To help 'failing' pupils, focus more closely on parenting
During the early 1980s, the School Differences Research Group, in which I played a part, produced research results showing that schools with similar catchment areas differed greatly in the success with which they tackled issues such as truancy, bullying and classroom behaviour, often with equally large differences in exam results and general pupil outcomes.
It was clear that in-school factors were at work which were relatively independent of pupils' background and the community issues that they brought with them. Our work led to positive changes in school organisation, ethos and leadership, as well as other improvements ranging from behaviour support and additional support for learning to anti-bullying policies and circle time.
Yet, many children still "fail". Schools are awash with change, many are pushing for more support in these areas and are bursting with inter-agency co-operation. But there is only so much that a large institution of learning can do. I feel we are approaching saturation point and that, to go further, we must look beyond the school.
If we are going to improve the outcomes further for a substantial minority of pupils, we are going to have to support parenting far more than we do now.
While differences still exist between schools that may be expected to produce similar results, the differences between parenting inputs within schools can be extreme, and the differences in outcomes between these children equally so.
Simple-minded, reactionary opposition, of the "nanny-state" variety, to support for parenting must be rejected, in the same way as simple-minded criticism of "failing schools". Although the "parents know best" lobby has to be tackled with more care, it became clear to me, when I was working latterly as a psychologist in the central belt, that changes in parenting practice were of the essence, if there was to be progress in children's learning and behaviour.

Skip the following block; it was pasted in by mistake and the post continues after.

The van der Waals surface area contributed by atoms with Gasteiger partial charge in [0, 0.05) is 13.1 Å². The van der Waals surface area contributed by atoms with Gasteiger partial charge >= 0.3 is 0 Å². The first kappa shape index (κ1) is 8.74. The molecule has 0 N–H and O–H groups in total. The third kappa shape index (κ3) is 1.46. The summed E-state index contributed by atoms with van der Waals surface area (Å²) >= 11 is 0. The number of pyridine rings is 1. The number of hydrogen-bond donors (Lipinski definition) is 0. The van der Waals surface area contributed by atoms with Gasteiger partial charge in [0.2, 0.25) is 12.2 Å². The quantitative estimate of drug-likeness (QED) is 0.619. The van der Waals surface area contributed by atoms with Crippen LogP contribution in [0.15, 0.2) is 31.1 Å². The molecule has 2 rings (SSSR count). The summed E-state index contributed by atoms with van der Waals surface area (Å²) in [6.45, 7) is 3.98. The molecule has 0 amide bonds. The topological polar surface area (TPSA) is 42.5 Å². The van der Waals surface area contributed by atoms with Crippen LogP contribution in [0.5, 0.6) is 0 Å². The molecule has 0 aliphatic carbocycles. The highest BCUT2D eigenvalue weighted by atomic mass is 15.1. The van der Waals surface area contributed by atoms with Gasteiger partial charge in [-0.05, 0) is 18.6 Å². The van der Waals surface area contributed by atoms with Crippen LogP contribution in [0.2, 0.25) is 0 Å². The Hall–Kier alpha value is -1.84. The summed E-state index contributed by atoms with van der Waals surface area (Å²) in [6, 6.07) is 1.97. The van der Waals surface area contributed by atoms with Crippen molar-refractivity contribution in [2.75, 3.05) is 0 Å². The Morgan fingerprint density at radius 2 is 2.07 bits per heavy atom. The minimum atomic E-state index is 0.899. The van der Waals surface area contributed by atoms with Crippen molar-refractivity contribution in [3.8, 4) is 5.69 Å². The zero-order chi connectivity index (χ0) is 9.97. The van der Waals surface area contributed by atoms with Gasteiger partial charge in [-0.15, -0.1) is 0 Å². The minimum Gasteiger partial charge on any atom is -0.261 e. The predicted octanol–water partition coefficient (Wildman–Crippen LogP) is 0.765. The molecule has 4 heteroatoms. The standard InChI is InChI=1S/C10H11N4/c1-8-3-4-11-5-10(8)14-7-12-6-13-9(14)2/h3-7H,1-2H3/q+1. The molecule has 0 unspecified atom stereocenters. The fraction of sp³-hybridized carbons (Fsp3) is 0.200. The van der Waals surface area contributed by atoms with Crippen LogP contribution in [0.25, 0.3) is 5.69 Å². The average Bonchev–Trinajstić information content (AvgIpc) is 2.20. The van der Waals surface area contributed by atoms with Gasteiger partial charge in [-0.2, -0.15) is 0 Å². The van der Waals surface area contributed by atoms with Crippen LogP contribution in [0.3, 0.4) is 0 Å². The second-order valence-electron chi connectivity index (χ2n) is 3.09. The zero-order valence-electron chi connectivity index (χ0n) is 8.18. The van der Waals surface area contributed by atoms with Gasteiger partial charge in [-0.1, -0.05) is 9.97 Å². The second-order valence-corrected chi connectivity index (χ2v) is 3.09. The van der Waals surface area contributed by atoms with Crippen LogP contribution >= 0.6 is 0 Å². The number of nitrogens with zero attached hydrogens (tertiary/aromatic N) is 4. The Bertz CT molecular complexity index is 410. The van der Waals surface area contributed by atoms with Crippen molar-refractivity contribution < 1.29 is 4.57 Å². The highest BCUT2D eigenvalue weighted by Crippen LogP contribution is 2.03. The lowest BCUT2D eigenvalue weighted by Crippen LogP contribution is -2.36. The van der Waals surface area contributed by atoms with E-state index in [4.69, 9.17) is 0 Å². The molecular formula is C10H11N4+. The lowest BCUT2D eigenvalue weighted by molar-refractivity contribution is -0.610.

It cannot be assumed that all parents and carers are able to give their children adequate input and support to see them through their school days with acceptable success. Many parents have lost confidence in their ability to control early on in the primary years, and others have such overwhelming difficulties that they are unable to give their children even basic levels of control and structure.
From the most advanced work on molecular genetics to daily experience at the breakfast club, the evidence is that parenting should be the focus of policy formulation in child development and education.
"Equal opportunity" is an inadequate aim if it is focused narrowly on schools themselves. Schools and children will continue to fail unless we give greater thought to "home" differences. I cannot think of a more pressing issue at this time.
Bill Badger is a former educational psychologist.